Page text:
Fun with Plasticine

Plasticine is awesome fun! Last time I played with the stuff must have been about two decades ago but lately I’ve had an inkling to try make little models so I’ve been testing out ideas and trying to make humanoid figures.

DSC_1866DSC_1868DSC_1870

The plan is to eventually use some of the models to make moulds in which I can cast concrete statues but the liquid polyurethane I intend to use is rather expensive (roughly £100 for 5KG) so I’m currently toying with different size models to see how difficult it is to get the level of detail I want for the final designs.

Casting Aluminium

During a late night session at the London Hackspace I had the opportunity to learn how to use kiln with the aid of Billy and Sam. We took dead hard drives, dismantled them, broke the cases into small pieces, and smelted them in order to extract the aluminium. Once we had a small stock of aluminium ingots we made a closed cast sand mould of a 3D printed model of a 3D scanned face

Sat 10 Mar 2012 09:39:46 UTCSat 10 Mar 2012 09:40:02 UTC

With mould ready, we melted down the ingots and poured the molten aluminium to make this small cast

Sat 10 Mar 2012 08:29:49 UTC

The Internet

The Internet

The Internet, as seen on 'The IT Crowd' S03E04.

As featured in ‘The IT Crowd’, the internet is surprisingly small, wireless, and, due to not weighing anything, really light. Unsurprising, it’s also really easy to get your hands on your very own Internet.

Components

Total = £7.31

Instructions (for Dummies)

  1. Drill 8.1mm hole in top of the ABS Box.
  2. Remove Orange 5mm LED from bezel with the aid of heat gun.
  3. Hot glue Red 5mm Flashing LED into bezel.
  4. Attach bezel to ABS box.
  5. Solder wires to contacts of CR2032 battery holder, may require scuffing the contacts of the holder and wiping with flux.
  6. Hot glue CR2032 battery holder into lid of ABS Box.
  7. Solder resistor to Red 5mm Flashing LED.
  8. Solder wires of CR2032 battery holder to Red 5mm Flashing LED and resistor, ensuring the middle pin of the CR2032 battery holder is soldered to the short leg of the Red 5mm Flashing LED.

Gallery

The Internet InnardsThe Internet

Alternative Builds
While making this I found someone else had done something very similar but a tiny bit more complicated and expensive Instructables version.

Oyster Card Hacking

An Oyster card, as described by Wikipedia, is:

a form of electronic ticketing used on public transport services primarily within the Greater London region of England. It is promoted by Transport for London and is valid on a number of different travel systems across London including London Underground, buses, the Docklands Light Railway (DLR), London Overground, trams, some river boat services and most National Rail services within the London Fare Zones.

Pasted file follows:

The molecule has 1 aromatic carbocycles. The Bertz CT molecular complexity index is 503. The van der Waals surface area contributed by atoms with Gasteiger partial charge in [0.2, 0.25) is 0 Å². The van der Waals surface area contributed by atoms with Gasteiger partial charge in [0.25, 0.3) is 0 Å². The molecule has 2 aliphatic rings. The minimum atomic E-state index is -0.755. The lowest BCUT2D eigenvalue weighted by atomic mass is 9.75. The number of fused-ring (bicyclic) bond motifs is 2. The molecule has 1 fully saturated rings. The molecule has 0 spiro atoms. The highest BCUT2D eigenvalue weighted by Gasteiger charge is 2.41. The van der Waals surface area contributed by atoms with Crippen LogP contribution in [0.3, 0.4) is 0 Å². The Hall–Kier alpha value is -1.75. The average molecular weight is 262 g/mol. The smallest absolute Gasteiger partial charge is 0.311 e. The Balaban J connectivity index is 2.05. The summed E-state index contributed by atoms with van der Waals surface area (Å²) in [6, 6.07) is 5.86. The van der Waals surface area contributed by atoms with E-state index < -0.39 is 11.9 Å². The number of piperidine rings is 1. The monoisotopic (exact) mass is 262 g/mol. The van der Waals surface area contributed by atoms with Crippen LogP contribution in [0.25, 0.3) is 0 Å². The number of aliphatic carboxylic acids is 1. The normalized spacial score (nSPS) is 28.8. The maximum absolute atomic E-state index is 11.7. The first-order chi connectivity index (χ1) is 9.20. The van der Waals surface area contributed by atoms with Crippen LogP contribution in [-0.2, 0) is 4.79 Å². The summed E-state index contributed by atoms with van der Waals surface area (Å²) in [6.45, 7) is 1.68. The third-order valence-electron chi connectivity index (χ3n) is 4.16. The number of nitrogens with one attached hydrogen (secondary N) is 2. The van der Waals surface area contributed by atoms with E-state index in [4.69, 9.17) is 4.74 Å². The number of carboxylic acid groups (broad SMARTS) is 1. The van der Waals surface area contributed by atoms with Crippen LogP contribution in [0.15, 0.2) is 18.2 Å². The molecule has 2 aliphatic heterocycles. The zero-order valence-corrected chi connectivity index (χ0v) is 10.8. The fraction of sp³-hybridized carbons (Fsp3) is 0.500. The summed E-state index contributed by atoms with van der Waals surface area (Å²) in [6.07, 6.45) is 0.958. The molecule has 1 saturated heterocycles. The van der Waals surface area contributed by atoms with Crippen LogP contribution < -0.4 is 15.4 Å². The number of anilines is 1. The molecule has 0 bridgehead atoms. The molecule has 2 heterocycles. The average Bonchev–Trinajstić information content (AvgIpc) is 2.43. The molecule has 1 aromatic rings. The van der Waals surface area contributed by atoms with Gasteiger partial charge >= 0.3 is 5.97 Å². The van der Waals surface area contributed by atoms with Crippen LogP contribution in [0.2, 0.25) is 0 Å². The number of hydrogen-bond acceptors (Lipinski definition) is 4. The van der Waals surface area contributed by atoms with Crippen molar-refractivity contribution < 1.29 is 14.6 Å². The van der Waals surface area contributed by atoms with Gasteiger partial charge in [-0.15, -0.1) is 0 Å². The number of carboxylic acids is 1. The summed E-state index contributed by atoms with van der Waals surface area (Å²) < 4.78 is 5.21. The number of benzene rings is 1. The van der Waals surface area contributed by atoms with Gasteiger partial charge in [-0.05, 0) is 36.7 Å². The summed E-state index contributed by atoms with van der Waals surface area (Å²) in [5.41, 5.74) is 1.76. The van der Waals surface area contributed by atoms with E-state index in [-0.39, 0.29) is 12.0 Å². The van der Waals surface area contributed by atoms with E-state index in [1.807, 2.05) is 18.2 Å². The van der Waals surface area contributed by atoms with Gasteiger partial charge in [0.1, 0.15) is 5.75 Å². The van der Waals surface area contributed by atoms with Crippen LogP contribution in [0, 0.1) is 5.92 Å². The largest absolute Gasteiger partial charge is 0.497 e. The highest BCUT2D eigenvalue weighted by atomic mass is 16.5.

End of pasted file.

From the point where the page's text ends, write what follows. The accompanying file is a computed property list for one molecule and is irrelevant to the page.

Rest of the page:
This describes how to extract the RFID chip from an Oyster card.

Requirements

  • Oyster card
  • Acetone (commonly found in nail polish remover)

Process

    • Submerge card in acetone until it softens.
    • Peel off layer of plastic and submerge again.
    • Repeat until chip is visible.

The wire for the antenna of the chip is very fine so it’s easier and quicker to extract the chip without it and opt to solder on your own antenna. The contacts on the chip are quite weak so care has to be taken not to break them off (They look like wings on either side of the chip. Should be easy to spot if you look at where the aerial connects to the chip). Encasing the chip in something like hot glue will help prevent the antenna detaching. For what it’s worth, the aerial in the card is about 13cm with 5 loops long but you may need to experiment a little to make a working replica.

Gallery

Sun 20 Mar 2011 01:35:52 UTCSun 20 Mar 2011 01:40:50 UTCSun 20 Mar 2011 01:49:58 UTCSun 20 Mar 2011 04:43:48 UTCSun 20 Mar 2011 22:21:58 UTC

Light Ring

Decided to attempt to make a basic light ring that could mount onto a Nikon D80 equipped with a lens wearing a HB-32 hood.

Concept

36 white LEDs mounted on a ring of acrylic that would wedge onto the HB-32 hood (which has a mid-point diameter of ~80mm). The power source (4xAA batteries) would mount onto the Nikon D80’s hot shoe mount along with brightness and off/on controls.

Components

Total = £29.70

Design
The acrylic was cut using a laser cutter with design that was created in Inkscape:

Light Ring Design

Gallery

Sun 13 Mar 2011 21:47:44 UTCSun 13 Mar 2011 21:55:29 UTCMon 14 Mar 2011 21:26:56 UTCMon 14 Mar 2011 21:18:06 UTC

Defcon AI – Whiteboard Library

A whiteboard library for Introversion’s Defcon AI API. It provides functions for drawing various shapes and objects making it useful for debugging or sharing tactical information.

Download:
C++ – draw.h, draw.cpp
Lua – draw.lua

License:
Released under the MIT license

Documentation:
http://docs.shinkutanku.com/defcon/draw

Sample image:
sample image

C++ example usage:
draw_bot_sample.h
draw_bot_sample.cpp

Lua example usage:
draw_main_sample.lua

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Information

Shinkutanku; Japanese for “Think Tank”. A very infrequently updated blog by your average code-monkey cum photographer.

Email: contact@shinkutanku.com
Twitter: @CiaranEaton